Kids safest in rear-facing car seats until age 2

Mar 21, 2011 By CARLA K. JOHNSON , AP Medical Writer

Children should ride in rear-facing car seats longer, until they are 2 years old instead of 1, according to updated advice from a medical group and a federal agency.

The American Academy of Pediatrics and the issued separate but consistent new recommendations Monday.

Both organizations say older children who've outgrown front-facing car seats should ride in booster seats until the lap-shoulder belt fits them. Booster seats help position adult seat belts properly on children's smaller frames. Children usually can graduate from a booster seat when their height reaches 4 feet 9 inches.

Children younger than 13 should ride in the back seat, the guidelines from both groups say.

The advice may seem extreme to some parents, who may imagine trouble convincing older elementary school kids - as old as 12 - to use booster seats.

But it's based on evidence from crashes. For older children, poorly fitting seat belts can cause abdominal and spine injuries in a crash.

One-year-olds are five times less likely to be injured in a crash if they are in a rear-facing car seat than a forward-facing seat, according to a 2007 analysis of five years of U.S. crash data.

Put another way, an estimated 1,000 children injured in forward-facing seats over 15 years might not have been hurt if they had been in a car seat facing the back, said Dr. Dennis Durbin, lead author of the recommendations and a pediatric emergency physician at Children's Hospital of Philadelphia.

Toddlers have relatively large heads and small necks. In a front-facing car seat, the force of a crash can jerk the child's head causing .

Car seats have recommended weights printed on them. If a 1-year-old outweighs the recommendation of an infant seat, parents should switch to a different rear-facing car seat that accommodates the heavier weight until they turn 2, the pediatricians group says.

Luckily for parents, most car seat makers have increased the amount of weight the seats can hold. This year, about half of infant rear-facing seats accommodate up to 30 pounds, Durbin said. Ten years ago, rear-facing car seats topped out at weighing 22 pounds.

"The good news is it's likely parents currently have a car seat that will accommodate the change," Durbin said.

The American Academy of Pediatrics recommendations appear Monday in the journal Pediatrics.

Explore further: Off-season doesn't allow brain to recover from football hits, study says

More information:
American Academy of Pediatrics: http://www.aap.org

NHTSA: http://www.nhtsa.gov

5 /5 (1 vote)
add to favorites email to friend print save as pdf

Related Stories

Back seat less safe: Australian study

Aug 31, 2010

Adults who ride in the back of new cars are at higher risk of serious injury during an accident than those in the front seat, new research has found.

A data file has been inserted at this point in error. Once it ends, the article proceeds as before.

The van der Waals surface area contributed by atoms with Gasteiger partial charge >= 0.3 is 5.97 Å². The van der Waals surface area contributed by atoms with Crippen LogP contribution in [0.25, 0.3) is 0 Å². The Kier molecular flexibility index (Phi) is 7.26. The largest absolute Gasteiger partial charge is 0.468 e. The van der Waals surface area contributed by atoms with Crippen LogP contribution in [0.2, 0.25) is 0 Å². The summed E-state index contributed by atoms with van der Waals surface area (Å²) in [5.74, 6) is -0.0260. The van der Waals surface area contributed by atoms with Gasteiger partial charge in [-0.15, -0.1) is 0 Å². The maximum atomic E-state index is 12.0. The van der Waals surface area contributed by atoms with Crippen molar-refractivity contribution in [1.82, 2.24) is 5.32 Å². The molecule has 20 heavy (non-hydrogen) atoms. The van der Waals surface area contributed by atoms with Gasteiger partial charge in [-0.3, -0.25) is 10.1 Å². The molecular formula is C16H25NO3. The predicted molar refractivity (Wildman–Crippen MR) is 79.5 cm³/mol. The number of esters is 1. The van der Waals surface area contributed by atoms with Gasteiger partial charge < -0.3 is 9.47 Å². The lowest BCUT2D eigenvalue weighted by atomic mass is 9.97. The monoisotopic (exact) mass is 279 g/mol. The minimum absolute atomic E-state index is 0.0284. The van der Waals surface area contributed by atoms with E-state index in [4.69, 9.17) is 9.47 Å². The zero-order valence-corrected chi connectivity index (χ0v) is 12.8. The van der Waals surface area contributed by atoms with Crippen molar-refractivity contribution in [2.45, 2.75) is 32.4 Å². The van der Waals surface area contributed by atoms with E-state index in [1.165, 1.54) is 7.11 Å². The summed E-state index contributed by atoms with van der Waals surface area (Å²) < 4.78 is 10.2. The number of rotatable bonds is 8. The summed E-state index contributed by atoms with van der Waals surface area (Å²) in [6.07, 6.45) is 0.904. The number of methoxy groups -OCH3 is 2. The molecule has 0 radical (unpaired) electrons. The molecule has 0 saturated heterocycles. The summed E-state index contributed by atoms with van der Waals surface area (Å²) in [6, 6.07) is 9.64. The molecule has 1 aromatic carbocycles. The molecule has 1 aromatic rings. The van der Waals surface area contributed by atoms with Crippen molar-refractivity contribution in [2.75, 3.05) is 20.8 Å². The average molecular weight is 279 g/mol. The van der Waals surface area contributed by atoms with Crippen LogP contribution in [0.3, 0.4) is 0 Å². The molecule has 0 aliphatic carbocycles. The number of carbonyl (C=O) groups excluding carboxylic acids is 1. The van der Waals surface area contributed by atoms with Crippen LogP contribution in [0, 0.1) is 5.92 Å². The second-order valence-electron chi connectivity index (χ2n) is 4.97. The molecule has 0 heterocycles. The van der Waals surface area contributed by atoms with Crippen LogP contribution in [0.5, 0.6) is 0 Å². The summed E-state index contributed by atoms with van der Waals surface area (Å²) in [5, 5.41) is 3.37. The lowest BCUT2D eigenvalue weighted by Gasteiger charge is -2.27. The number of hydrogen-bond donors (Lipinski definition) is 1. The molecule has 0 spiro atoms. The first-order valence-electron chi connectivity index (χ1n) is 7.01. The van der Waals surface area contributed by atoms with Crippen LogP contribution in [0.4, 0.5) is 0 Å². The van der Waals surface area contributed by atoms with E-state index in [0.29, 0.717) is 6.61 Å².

Scientist Seeks to Improve Car Seat Safety for Children

Sep 28, 2006

Chris Sherwood studies what happens to children in car crashes. According to the National Center for Health Statistics, car crashes are the leading cause of death for children from 2 to 14 years old. In 2003, ...

SUVs no safer than passenger cars for children, new study

Jan 04, 2006

PartNew research from The Children's Hospital of Philadelphia shows that children riding in SUVs have similar injury risks to children who ride in passenger cars. The study, published today in the journal Pediatrics, ...

Recommended for you

Smoking's toll on mentally ill analyzed

7 hours ago

Those in the United States with a mental illness diagnosis are much more likely to smoke cigarettes and smoke more heavily, and are less likely to quit smoking than those without mental illness, regardless ...

User comments : 0

More news stories

Turning off depression in the brain

Scientists have traced vulnerability to depression-like behaviors in mice to out-of-balance electrical activity inside neurons of the brain's reward circuit and experimentally reversed it – but there's ...

Spate of Mideast virus infections raises concerns

A recent spate of infections from a frequently deadly Middle East virus is raising new worries about efforts to contain the illness, with infectious disease experts urging greater vigilance in combatting ...

Clean air: Fewer sources for self-cleaning

Up to now, HONO, also known as nitrous acid, was considered one of the most important sources of hydroxyl radicals (OH), which are regarded as the detergent of the atmosphere, allowing the air to clean itself. ...

Thinnest feasible nano-membrane produced

A new nano-membrane made out of the 'super material' graphene is extremely light and breathable. Not only can this open the door to a new generation of functional waterproof clothing, but also to ultra-rapid filtration. The ...

There's something ancient in the icebox

Glaciers are commonly thought to work like a belt sander. As they move over the land they scrape off everything—vegetation, soil, and even the top layer of bedrock. So scientists were greatly surprised ...